Discus champion Dan Greaves says the prospect of becoming the first Briton to win a medal at six successive Paralympic Games in athletics is fuelling his motivation for Tokyo.
Greaves shares the current record of five with wheelchair racer Tanni Grey-Thompson, having stood on the podium in Sydney, Athens, Beijing, London and Rio.
The 38-year-old, who was named in Great Britain’s squad on Wednesday, may well have missed the Games through injury had they not been pushed back a year and is determined to seize his shot at making history.
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“Had you told me back in Sydney in 2000 when I was 18 that I’d go on to be competing 21 years later at my sixth Paralympics, I probably would have laughed in your face,” he told the PA news agency.
“To set a record – if I could come away with a medal – would be absolutely fantastic and it’s those kind of things that motivate me.
“It’s huge motivation and when I saw it, it really gave me a lift. We all strive for the bling around the neck and to get onto the podium.”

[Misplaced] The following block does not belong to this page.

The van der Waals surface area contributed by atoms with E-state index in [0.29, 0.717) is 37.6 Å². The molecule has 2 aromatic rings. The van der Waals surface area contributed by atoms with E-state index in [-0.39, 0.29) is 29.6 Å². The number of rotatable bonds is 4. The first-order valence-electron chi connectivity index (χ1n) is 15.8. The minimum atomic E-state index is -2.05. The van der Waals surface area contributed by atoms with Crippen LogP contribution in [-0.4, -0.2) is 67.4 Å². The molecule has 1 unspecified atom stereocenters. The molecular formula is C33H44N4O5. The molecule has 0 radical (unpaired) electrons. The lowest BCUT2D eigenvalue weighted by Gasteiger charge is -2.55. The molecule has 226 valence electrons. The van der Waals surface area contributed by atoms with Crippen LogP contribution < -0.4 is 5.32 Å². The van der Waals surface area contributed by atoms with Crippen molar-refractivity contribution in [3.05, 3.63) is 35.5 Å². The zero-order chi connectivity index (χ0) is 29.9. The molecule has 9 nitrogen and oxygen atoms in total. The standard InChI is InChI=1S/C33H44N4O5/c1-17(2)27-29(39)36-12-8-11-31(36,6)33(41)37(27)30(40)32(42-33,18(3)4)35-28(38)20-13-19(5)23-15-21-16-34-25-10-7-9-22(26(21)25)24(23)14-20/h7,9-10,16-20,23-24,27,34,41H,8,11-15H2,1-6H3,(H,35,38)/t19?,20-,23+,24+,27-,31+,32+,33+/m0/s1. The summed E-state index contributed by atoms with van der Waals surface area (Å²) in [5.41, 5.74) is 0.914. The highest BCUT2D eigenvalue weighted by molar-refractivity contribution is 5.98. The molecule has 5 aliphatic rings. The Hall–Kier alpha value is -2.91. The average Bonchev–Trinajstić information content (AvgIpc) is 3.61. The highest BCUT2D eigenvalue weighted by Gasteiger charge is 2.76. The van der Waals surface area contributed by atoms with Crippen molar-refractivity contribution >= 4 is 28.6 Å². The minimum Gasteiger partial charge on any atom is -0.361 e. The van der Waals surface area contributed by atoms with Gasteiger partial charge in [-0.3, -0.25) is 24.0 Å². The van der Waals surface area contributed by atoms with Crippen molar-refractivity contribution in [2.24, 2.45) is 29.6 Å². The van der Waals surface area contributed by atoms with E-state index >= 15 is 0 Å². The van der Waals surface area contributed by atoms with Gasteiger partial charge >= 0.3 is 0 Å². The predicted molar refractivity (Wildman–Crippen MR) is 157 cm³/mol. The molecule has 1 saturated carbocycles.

Greaves initially ruled himself out of competing in Japan in the immediate aftermath of winning bronze at Rio 2016.
A personal best and European record of 63.01m in 2018 helped convince him to reverse that hasty announcement, before the emergence of a painful hip problem the following year almost took the decision out of his hands.
He has subsequently altered his approach to the sport in order to protect his physical health, while he believes a change of coach has been the catalyst for reaching peak condition from a technical perspective.
“My hips play a huge part in my throw and I couldn’t do that for a good six, seven months,” said Greaves, whose sole Paralympic gold to date came in 2004 in Athens.
“In hindsight it’s a good thing the Paralympics got pushed back because I only started throwing in January 2020 and I think it would have been too soon to put in a performance that I know I’m worthy of.
“We’ve had to really look at my posture and been doing lots of yoga. Sometimes you have to calm things down and admit I’m 38, I can’t do something I was doing when I was 25, 26.
“It has actually changed my outlook on how to perform. It’s just not sustainable and I want to be able to play with my kids in the future and go to the football and not have a bad back or a bad hip.”
On switching coaches to fellow British thrower Zane Duquemin, he added: “I’ve been in the sport for 21 years and I didn’t think I could learn much more about discus but this past 18 months I’ve been with him I’ve learnt loads more and feel like I’m probably the best technically I’ve ever been.”